How It Got Its Name: General's Ridge Golf Course

General's Ridge

Have you ever rolled into a golf course, seen the sign welcoming you to the property and wondered, How'd they choose that name? Don't lie, you have. 

Sometimes, the name is plainly obvious, with a course named after a pertinent person or geography. Other times, it's not clear. And that's where we come in with the occasional feature How It Got Its Name, where we explain what's behind the names of some Billy Casper Golf courses. 

General's Ridge in northern Virginia might offer a hint to the history behind its name, but it's not very specific. Let's fill in the gap! 

Confederate General George Ewell and his troops camped on the property that is now the 18-hole course during the Civil War. Ewell was actually born in  1817 in Georgetown, which once was a separate town in the District of Columbia. He grew up in Prince William County in northern Virginia. Ewell graduated from the U.S. Military Academy at West Point in 1840. He climbed the ranks in the military, in part, due to his bravery in the Mexican-American War. He remained in the Southwest, serving in the New Mexico territory until he had to return to his boyhood home state after suffering from a vertigo-like illness.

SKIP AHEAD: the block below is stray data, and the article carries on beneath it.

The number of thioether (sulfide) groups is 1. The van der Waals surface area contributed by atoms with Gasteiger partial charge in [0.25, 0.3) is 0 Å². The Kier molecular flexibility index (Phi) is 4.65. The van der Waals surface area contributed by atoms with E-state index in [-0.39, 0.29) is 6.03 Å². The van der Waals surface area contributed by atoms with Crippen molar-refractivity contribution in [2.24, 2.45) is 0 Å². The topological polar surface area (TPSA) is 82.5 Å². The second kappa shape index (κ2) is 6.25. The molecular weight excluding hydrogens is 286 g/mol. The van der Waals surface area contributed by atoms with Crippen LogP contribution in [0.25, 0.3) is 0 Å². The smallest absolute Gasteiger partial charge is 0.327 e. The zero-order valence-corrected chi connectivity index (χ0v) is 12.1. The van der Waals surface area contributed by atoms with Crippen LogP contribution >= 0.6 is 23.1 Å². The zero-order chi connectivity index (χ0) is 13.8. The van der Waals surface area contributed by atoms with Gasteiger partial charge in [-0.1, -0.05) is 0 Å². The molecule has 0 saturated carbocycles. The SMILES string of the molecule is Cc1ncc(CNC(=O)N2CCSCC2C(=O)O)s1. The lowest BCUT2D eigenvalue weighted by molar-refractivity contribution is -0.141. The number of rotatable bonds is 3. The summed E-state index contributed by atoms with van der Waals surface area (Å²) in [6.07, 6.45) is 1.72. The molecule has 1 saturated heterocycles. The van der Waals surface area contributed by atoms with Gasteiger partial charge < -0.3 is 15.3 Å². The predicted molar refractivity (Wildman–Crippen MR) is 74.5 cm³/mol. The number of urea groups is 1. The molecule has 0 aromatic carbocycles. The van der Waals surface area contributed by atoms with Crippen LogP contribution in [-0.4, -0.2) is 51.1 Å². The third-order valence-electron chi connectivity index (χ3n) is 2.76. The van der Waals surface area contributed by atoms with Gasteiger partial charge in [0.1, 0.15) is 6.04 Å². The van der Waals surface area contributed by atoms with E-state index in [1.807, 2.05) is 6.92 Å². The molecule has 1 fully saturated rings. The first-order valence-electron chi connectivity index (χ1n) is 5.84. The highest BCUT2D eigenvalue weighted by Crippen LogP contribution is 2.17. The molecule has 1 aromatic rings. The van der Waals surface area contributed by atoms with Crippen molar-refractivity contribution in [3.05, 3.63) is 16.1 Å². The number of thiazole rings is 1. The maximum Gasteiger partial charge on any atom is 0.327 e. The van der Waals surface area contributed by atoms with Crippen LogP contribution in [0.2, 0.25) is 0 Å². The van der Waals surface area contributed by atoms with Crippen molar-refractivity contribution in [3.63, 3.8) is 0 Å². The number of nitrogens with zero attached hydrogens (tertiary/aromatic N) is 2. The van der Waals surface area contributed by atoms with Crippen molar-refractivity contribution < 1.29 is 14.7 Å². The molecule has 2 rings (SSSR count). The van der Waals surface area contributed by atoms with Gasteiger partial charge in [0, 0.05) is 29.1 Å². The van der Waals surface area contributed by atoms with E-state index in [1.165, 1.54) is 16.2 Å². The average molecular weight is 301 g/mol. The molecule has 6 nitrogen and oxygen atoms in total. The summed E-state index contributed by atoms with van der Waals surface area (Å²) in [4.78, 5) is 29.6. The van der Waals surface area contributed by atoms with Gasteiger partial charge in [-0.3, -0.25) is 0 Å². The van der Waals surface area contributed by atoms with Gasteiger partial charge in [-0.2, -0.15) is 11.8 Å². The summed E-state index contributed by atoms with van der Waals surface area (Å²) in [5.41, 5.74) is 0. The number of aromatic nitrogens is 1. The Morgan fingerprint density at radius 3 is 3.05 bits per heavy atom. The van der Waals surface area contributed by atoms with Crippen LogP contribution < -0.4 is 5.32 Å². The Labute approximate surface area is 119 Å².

Although Ewell was generally pro-Union, he resigned his commission from the U.S. Army when Virginia seceded from the Union in 1861. And that's where General's Ridge, at least the property on which it sits, comes into the story. Ewell led a brigade of the Confederate Army of the Potomac into First Battle of Bull Run in 1861, using space on what is now the course's fourth hole as a camp site.

So there you have it!

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